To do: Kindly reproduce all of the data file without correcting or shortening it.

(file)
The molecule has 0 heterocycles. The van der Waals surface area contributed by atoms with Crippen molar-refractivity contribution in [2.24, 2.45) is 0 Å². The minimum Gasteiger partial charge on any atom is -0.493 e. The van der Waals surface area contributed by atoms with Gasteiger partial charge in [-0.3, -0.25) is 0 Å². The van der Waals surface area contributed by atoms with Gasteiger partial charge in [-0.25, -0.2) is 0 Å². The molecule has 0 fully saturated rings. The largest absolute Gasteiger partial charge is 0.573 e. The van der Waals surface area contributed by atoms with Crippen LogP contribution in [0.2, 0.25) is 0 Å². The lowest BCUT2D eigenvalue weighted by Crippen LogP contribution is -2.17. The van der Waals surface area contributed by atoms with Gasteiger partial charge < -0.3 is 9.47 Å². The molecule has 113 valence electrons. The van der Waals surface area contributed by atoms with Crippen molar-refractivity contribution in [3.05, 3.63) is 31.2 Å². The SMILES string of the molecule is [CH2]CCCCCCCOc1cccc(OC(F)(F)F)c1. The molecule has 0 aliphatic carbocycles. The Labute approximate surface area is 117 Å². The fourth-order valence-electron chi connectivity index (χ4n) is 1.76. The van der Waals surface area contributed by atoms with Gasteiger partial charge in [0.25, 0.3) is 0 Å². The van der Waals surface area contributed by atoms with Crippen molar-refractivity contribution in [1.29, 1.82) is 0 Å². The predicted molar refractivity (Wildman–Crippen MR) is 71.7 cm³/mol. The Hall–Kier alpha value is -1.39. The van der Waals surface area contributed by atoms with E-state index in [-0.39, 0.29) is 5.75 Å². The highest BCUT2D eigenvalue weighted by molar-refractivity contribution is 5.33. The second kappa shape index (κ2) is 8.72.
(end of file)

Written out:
The molecule has 0 heterocycles. The van der Waals surface area contributed by atoms with Crippen molar-refractivity contribution in [2.24, 2.45) is 0 Å². The minimum Gasteiger partial charge on any atom is -0.493 e. The van der Waals surface area contributed by atoms with Gasteiger partial charge in [-0.3, -0.25) is 0 Å². The van der Waals surface area contributed by atoms with Gasteiger partial charge in [-0.25, -0.2) is 0 Å². The molecule has 0 fully saturated rings. The largest absolute Gasteiger partial charge is 0.573 e. The van der Waals surface area contributed by atoms with Crippen LogP contribution in [0.2, 0.25) is 0 Å². The lowest BCUT2D eigenvalue weighted by Crippen LogP contribution is -2.17. The van der Waals surface area contributed by atoms with Gasteiger partial charge < -0.3 is 9.47 Å². The molecule has 113 valence electrons. The van der Waals surface area contributed by atoms with Crippen molar-refractivity contribution in [3.05, 3.63) is 31.2 Å². The SMILES string of the molecule is [CH2]CCCCCCCOc1cccc(OC(F)(F)F)c1. The molecule has 0 aliphatic carbocycles. The Labute approximate surface area is 117 Å². The fourth-order valence-electron chi connectivity index (χ4n) is 1.76. The van der Waals surface area contributed by atoms with Gasteiger partial charge in [0.25, 0.3) is 0 Å². The van der Waals surface area contributed by atoms with Crippen molar-refractivity contribution in [1.29, 1.82) is 0 Å². The predicted molar refractivity (Wildman–Crippen MR) is 71.7 cm³/mol. The Hall–Kier alpha value is -1.39. The van der Waals surface area contributed by atoms with E-state index in [-0.39, 0.29) is 5.75 Å². The highest BCUT2D eigenvalue weighted by molar-refractivity contribution is 5.33. The second kappa shape index (κ2) is 8.72.